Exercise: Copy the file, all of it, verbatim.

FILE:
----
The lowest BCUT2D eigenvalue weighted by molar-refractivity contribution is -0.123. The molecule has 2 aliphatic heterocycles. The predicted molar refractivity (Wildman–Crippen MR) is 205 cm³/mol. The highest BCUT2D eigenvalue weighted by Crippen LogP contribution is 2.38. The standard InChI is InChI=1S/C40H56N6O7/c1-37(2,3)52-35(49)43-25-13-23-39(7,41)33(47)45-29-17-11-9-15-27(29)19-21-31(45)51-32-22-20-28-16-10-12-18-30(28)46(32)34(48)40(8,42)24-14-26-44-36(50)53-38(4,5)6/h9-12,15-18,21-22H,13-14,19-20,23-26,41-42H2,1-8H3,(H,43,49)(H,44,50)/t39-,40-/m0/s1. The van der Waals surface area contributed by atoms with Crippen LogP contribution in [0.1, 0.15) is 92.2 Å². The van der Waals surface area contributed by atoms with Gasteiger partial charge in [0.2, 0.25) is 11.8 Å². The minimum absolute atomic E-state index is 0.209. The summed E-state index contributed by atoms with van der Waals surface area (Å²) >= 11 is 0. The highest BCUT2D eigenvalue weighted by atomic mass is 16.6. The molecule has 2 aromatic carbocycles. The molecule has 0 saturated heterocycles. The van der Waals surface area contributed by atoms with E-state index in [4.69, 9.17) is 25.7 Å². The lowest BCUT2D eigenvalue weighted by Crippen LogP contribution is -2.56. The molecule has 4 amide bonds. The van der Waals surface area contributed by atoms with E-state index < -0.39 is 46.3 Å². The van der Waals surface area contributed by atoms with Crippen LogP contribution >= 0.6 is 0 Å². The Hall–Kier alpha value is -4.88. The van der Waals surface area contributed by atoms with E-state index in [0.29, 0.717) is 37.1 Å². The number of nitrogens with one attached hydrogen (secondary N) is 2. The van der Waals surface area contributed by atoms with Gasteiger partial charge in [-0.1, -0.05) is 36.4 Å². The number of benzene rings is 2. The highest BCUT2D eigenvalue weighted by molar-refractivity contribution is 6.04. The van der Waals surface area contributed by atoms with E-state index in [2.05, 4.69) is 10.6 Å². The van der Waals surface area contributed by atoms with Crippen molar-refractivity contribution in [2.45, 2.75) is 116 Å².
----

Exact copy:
The lowest BCUT2D eigenvalue weighted by molar-refractivity contribution is -0.123. The molecule has 2 aliphatic heterocycles. The predicted molar refractivity (Wildman–Crippen MR) is 205 cm³/mol. The highest BCUT2D eigenvalue weighted by Crippen LogP contribution is 2.38. The standard InChI is InChI=1S/C40H56N6O7/c1-37(2,3)52-35(49)43-25-13-23-39(7,41)33(47)45-29-17-11-9-15-27(29)19-21-31(45)51-32-22-20-28-16-10-12-18-30(28)46(32)34(48)40(8,42)24-14-26-44-36(50)53-38(4,5)6/h9-12,15-18,21-22H,13-14,19-20,23-26,41-42H2,1-8H3,(H,43,49)(H,44,50)/t39-,40-/m0/s1. The van der Waals surface area contributed by atoms with Crippen LogP contribution in [0.1, 0.15) is 92.2 Å². The van der Waals surface area contributed by atoms with Gasteiger partial charge in [0.2, 0.25) is 11.8 Å². The minimum absolute atomic E-state index is 0.209. The summed E-state index contributed by atoms with van der Waals surface area (Å²) >= 11 is 0. The highest BCUT2D eigenvalue weighted by atomic mass is 16.6. The molecule has 2 aromatic carbocycles. The molecule has 0 saturated heterocycles. The van der Waals surface area contributed by atoms with E-state index in [4.69, 9.17) is 25.7 Å². The lowest BCUT2D eigenvalue weighted by Crippen LogP contribution is -2.56. The molecule has 4 amide bonds. The van der Waals surface area contributed by atoms with E-state index < -0.39 is 46.3 Å². The van der Waals surface area contributed by atoms with Crippen LogP contribution >= 0.6 is 0 Å². The Hall–Kier alpha value is -4.88. The van der Waals surface area contributed by atoms with E-state index in [0.29, 0.717) is 37.1 Å². The number of nitrogens with one attached hydrogen (secondary N) is 2. The van der Waals surface area contributed by atoms with Gasteiger partial charge in [-0.1, -0.05) is 36.4 Å². The number of benzene rings is 2. The highest BCUT2D eigenvalue weighted by molar-refractivity contribution is 6.04. The van der Waals surface area contributed by atoms with E-state index in [2.05, 4.69) is 10.6 Å². The van der Waals surface area contributed by atoms with Crippen molar-refractivity contribution in [2.45, 2.75) is 116 Å².